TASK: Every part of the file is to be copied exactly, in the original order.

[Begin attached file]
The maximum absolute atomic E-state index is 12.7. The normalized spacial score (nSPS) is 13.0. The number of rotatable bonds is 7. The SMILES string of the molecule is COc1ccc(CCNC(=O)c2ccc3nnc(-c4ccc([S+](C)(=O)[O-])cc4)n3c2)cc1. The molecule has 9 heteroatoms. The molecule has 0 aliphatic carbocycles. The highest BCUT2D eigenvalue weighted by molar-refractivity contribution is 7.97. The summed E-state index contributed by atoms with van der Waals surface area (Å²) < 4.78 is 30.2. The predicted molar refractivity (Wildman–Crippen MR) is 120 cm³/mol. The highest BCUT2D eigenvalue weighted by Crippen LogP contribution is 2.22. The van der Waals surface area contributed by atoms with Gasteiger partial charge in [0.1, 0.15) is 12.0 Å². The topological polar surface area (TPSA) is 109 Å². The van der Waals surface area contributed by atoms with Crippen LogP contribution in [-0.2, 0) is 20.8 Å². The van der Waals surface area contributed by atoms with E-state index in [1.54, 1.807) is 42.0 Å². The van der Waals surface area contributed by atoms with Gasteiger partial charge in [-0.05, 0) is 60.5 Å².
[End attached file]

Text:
The maximum absolute atomic E-state index is 12.7. The normalized spacial score (nSPS) is 13.0. The number of rotatable bonds is 7. The SMILES string of the molecule is COc1ccc(CCNC(=O)c2ccc3nnc(-c4ccc([S+](C)(=O)[O-])cc4)n3c2)cc1. The molecule has 9 heteroatoms. The molecule has 0 aliphatic carbocycles. The highest BCUT2D eigenvalue weighted by molar-refractivity contribution is 7.97. The summed E-state index contributed by atoms with van der Waals surface area (Å²) < 4.78 is 30.2. The predicted molar refractivity (Wildman–Crippen MR) is 120 cm³/mol. The highest BCUT2D eigenvalue weighted by Crippen LogP contribution is 2.22. The van der Waals surface area contributed by atoms with Gasteiger partial charge in [0.1, 0.15) is 12.0 Å². The topological polar surface area (TPSA) is 109 Å². The van der Waals surface area contributed by atoms with Crippen LogP contribution in [-0.2, 0) is 20.8 Å². The van der Waals surface area contributed by atoms with E-state index in [1.54, 1.807) is 42.0 Å². The van der Waals surface area contributed by atoms with Gasteiger partial charge in [-0.05, 0) is 60.5 Å².